After attending assessment literacy training last summer I couldn’t help thinking that my gradebook doesn’t really inform students about how they are doing in class. I read Ken O’Connor’s book, How to Grade for Learning. In that book he gives some ideas about standard-based grading. The author gives 15 fixes for broken grades. Here are some that stood out to me:
- Grade only on achievement. Do not include student behaviors ( effort, participation, manners) in scores.
- Don’t reduce scores for late work ( instead support the learner)
- Don’t give bonus or extra credit points.
- Don’t punish academic dishonesty with reduced grades. Apply other consequences.
- Don’t use zeros for punishment or when evidence is missing ( create new ways to collect evidence of student meeting standards)
- Use only summative information when grading. Don’t include summative and practice tasks.
- When learning is developmental and will grow with time and repeated opportunities, don’t summarize accumulated evidence. In those instances, emphasize more recent achievement.
I think almost all traditional language teachers believe that if students are not speaking they are not learning. I also believed this until very recently. During the first half of my teaching career I used a variety of participation systems. Each system relied on the fact that students must speak each day in class. I would tally points or hand out raffle tickets for each utterance. I also tried negative systems like taking away points for speaking English. The most recent system I used was a rubric where students self-assessed the amount of the target language they were using in class. No matter the system of participation I used, the goal was to encourage kids to speak and volunteer in class. I felt that students could not be learning the material if they weren’t “using” the language. I have recently changed my mind.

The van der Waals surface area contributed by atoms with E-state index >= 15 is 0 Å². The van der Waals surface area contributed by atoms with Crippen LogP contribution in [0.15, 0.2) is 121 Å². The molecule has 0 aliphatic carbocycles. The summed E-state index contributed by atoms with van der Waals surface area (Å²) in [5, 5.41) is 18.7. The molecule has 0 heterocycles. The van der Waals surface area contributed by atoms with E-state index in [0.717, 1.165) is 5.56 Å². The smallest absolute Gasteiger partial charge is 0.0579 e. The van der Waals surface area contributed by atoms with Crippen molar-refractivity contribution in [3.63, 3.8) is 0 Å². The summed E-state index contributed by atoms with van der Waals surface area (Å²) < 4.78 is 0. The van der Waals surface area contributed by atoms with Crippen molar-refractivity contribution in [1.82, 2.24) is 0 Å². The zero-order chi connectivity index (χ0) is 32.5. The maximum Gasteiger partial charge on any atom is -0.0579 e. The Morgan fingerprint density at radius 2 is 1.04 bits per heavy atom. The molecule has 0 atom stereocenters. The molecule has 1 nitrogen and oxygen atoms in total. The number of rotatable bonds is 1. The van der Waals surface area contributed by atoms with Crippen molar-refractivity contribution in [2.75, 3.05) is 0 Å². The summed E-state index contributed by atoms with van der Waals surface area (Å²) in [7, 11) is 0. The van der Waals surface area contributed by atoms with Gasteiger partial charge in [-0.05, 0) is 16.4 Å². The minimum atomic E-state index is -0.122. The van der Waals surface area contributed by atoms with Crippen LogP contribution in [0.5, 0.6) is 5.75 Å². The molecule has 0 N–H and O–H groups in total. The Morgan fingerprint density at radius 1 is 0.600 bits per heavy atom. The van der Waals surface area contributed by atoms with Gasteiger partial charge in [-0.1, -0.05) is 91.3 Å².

Episode 38 of Tea with BVP was called “Output and its role in acquisition.” Most of the callers struggled with the idea that we do not need to force output and that output may not even be necessary for language acquisition. Bill Van Patten explained that input is the only requirement for langauge acquisition. Output may be helpful, but it is not essential.
As I was listening to the show I kept thinking about a student in my French 1 class- student A. This student has not spoken in class all semester. He is quiet and reserved. I have always felt that he is paying attention, he just never speaks. When I ask him a direct question he generally uses a gesture or nods his head to answer. Just last week he proved to me that output is not necessary for acquisition.
The opening day institutes are always an exciting time. It was great to see the students who came in early on the last Monday of the summer to greet us. They are really the reason we are here. As the year goes on we and we get bogged down with the daily grind it is nice to remember the energy and enthusiasm of these first days.
Wednesday is another story. Every teacher and student comes in with a variety of different feelings/emotions- and sometimes it is a roller coaster.
How are you feeling about the first day with students? I know that I used to be fear. I was anxious about how the first day would go. Would I fall flat on my face? Would the students revolt? The unknown aspect of new students and new environment would cause me a lot of stress.
A few years ago I found an activity that has changed how I feel about the first days. If anyone is interested you can check out this link. After a few years of reflection I see now that it isn’t the activity itself that makes the day successful and I want to share my thoughts below.